In a show of force against North Korean threats, the Japanese Navy is reportedly planning joint naval drills with US Navy's Carl Vinson carrier strike group in the East China Sea – a move that could anger China.

The US administration had dispatched the strike group to the Korean peninsula in response to recent missile tests conducted by the Kim Jong-un regime in Pyongyang.

The plans include helicopter landing exercises between the USS Carl Vinson and Japanese vessels as well as communication drills, two sources with knowledge of the plans told Reuters.

The Japanese Maritime Self Defence Force (MSDF) may dispatch several destroyers to conduct the drills with the US vessel while it passes through Japanese waters in the East China Sea.

However, there are fears that the show-of-force exercise could irk Beijing, primarily because of the location of the drills – the East China Sea. Beijing and Tokyo are locked in a years' long territorial dispute over some islets in the waters located close to Taiwan.

The exercise could also further provoke North Korea, which has already warned the Donald Trump administration on Tuesday (11 April) of a nuclear attack if threatened by war. The US president, who wants China to do more to deter the reclusive North Korean regime from pursuing nuclear goals, has responded by saying that Pyongyang was "looking for trouble" and the US would "solve the problem" with or without Beijing's help.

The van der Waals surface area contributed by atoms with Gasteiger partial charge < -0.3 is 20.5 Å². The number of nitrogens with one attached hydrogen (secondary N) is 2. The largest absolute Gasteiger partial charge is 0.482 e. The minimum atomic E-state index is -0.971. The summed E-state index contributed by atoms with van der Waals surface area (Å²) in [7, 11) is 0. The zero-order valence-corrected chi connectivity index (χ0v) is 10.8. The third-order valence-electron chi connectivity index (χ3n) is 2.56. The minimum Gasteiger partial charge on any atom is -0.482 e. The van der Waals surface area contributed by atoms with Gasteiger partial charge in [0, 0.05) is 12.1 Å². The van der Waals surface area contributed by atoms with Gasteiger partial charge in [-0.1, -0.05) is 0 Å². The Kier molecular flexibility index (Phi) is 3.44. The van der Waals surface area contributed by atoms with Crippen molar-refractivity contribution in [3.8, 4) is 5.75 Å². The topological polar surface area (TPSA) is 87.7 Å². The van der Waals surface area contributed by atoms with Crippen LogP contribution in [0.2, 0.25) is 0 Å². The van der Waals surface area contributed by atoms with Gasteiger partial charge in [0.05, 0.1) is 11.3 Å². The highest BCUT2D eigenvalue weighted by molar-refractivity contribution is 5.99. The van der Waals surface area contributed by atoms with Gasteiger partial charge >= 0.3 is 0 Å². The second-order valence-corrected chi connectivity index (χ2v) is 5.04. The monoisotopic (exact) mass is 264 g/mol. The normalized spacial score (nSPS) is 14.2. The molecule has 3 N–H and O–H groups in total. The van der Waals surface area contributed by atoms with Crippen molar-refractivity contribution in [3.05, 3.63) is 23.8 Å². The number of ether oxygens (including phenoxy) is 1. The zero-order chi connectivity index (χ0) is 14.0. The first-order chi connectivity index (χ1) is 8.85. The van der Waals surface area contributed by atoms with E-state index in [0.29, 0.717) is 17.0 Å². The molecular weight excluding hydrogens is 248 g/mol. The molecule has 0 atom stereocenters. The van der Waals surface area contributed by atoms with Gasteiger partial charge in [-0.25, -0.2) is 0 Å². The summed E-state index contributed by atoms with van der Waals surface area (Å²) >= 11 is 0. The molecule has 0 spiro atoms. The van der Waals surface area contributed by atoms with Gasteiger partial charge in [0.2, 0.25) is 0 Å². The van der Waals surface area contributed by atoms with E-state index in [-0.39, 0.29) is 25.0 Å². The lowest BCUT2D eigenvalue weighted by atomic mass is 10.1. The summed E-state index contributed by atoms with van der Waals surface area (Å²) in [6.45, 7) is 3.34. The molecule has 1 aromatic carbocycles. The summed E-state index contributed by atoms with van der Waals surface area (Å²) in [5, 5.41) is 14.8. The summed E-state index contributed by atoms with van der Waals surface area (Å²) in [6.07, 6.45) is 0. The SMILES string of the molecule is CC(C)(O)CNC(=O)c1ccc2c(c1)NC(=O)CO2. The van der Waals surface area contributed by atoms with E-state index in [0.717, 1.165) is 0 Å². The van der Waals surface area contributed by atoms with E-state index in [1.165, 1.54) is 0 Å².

Tensions between North Korea and its adversaries – South Korea, Japan and the US – have also escalated because of speculations that the Kim Jong-un regime is set to conduct a sixth nuclear test anytime soon.

There are also fears that the country is also gearing up for an intercontinental ballistic missile test or something similar, possibly as soon as Saturday – what would have been the 105<sup>th birthday of North Korean founding president Kim Il-sung.

US navy strike group in Korean peninsula
Japan is planning to conduct joint naval drills with US carrier strike group, the USS Carl Vinson, which is headed to the Korean peninsula Reuters